Indexed on: 28 Feb '98Published on: 28 Feb '98Published in: Consciousness and Cognition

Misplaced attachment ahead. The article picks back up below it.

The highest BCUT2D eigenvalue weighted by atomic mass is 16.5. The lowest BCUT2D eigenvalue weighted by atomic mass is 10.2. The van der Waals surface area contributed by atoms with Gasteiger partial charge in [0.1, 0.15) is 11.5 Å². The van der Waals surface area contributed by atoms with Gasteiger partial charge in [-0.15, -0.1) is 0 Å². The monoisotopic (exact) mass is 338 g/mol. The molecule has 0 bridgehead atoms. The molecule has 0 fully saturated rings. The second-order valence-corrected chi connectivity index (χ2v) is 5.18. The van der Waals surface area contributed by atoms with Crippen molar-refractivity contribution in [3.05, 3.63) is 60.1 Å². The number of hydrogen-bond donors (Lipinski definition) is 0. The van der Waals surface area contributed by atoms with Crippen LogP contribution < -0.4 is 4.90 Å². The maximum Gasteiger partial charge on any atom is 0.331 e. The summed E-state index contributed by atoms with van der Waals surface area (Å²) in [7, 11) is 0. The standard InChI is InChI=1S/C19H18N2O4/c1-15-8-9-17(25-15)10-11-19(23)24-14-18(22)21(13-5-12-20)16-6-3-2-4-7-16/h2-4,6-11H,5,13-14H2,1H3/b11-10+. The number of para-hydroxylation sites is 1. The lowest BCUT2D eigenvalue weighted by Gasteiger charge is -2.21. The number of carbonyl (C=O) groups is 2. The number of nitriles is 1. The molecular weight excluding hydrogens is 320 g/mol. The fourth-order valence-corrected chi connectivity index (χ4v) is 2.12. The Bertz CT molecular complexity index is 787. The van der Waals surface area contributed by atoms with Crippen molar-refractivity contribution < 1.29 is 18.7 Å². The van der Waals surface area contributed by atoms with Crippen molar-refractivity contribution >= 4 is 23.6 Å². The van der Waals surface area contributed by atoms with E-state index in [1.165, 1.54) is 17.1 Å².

With growing concerns over children's suggestibility and how it may impact their reliability as witnesses, there is increasing interest in determining the long-term effects of induced memories. The goal of the present research was to learn whether source misattributions found by Ceci, Huffman, Smith, and Loftus (1994) caused permanent memory alterations in the subjects tested. When 22 children from the original study were reinterviewed 2 years later, they recalled 77% of all true events. However, they only consented to 13% of all false events, compared to the 22% false consent rate (among the same subset of children) found by Ceci et al. (1994). Additionally, while children remained accurate in their recall of true events (they maintained assents 78% of the time), they "recanted" their earlier false consents 77% of the time, after the 2-year delay. Implications of these findings for child witnesses and the legal system are discussed.